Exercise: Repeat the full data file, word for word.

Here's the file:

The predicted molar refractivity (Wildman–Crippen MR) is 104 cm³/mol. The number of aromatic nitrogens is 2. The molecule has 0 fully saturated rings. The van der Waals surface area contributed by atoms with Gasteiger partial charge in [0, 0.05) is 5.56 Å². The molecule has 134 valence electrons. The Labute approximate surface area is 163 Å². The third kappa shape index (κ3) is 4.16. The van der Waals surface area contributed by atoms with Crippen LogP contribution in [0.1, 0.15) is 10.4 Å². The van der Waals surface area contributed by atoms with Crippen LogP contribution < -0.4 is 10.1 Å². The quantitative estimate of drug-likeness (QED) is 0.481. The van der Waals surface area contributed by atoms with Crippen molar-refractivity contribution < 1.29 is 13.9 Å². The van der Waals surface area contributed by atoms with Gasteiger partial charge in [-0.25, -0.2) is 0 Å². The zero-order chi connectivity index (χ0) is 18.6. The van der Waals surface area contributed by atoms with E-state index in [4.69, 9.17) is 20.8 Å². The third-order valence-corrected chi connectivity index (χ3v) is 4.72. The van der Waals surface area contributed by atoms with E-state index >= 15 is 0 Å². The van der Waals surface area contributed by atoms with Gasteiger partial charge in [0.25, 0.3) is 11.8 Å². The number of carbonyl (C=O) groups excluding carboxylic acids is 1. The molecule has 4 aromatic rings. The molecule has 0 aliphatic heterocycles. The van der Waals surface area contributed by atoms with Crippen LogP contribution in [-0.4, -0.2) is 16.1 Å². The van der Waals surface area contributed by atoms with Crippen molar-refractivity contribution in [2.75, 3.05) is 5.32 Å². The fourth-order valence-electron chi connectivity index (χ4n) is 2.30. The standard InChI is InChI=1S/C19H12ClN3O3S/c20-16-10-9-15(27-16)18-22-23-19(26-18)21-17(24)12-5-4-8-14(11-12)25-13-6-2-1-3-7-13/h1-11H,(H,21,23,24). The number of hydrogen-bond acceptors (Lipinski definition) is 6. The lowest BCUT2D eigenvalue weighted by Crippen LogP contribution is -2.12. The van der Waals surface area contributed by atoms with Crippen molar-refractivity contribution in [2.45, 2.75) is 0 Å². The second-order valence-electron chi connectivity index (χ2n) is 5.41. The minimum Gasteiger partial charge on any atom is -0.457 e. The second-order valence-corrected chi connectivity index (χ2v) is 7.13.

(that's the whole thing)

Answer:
The predicted molar refractivity (Wildman–Crippen MR) is 104 cm³/mol. The number of aromatic nitrogens is 2. The molecule has 0 fully saturated rings. The van der Waals surface area contributed by atoms with Gasteiger partial charge in [0, 0.05) is 5.56 Å². The molecule has 134 valence electrons. The Labute approximate surface area is 163 Å². The third kappa shape index (κ3) is 4.16. The van der Waals surface area contributed by atoms with Crippen LogP contribution in [0.1, 0.15) is 10.4 Å². The van der Waals surface area contributed by atoms with Crippen LogP contribution < -0.4 is 10.1 Å². The quantitative estimate of drug-likeness (QED) is 0.481. The van der Waals surface area contributed by atoms with Crippen molar-refractivity contribution < 1.29 is 13.9 Å². The van der Waals surface area contributed by atoms with Gasteiger partial charge in [-0.25, -0.2) is 0 Å². The zero-order chi connectivity index (χ0) is 18.6. The van der Waals surface area contributed by atoms with E-state index in [4.69, 9.17) is 20.8 Å². The third-order valence-corrected chi connectivity index (χ3v) is 4.72. The van der Waals surface area contributed by atoms with E-state index >= 15 is 0 Å². The van der Waals surface area contributed by atoms with Gasteiger partial charge in [0.25, 0.3) is 11.8 Å². The number of carbonyl (C=O) groups excluding carboxylic acids is 1. The molecule has 4 aromatic rings. The molecule has 0 aliphatic heterocycles. The van der Waals surface area contributed by atoms with Crippen LogP contribution in [-0.4, -0.2) is 16.1 Å². The van der Waals surface area contributed by atoms with Crippen molar-refractivity contribution in [2.75, 3.05) is 5.32 Å². The fourth-order valence-electron chi connectivity index (χ4n) is 2.30. The standard InChI is InChI=1S/C19H12ClN3O3S/c20-16-10-9-15(27-16)18-22-23-19(26-18)21-17(24)12-5-4-8-14(11-12)25-13-6-2-1-3-7-13/h1-11H,(H,21,23,24). The number of hydrogen-bond acceptors (Lipinski definition) is 6. The lowest BCUT2D eigenvalue weighted by Crippen LogP contribution is -2.12. The van der Waals surface area contributed by atoms with Crippen molar-refractivity contribution in [2.45, 2.75) is 0 Å². The second-order valence-electron chi connectivity index (χ2n) is 5.41. The minimum Gasteiger partial charge on any atom is -0.457 e. The second-order valence-corrected chi connectivity index (χ2v) is 7.13.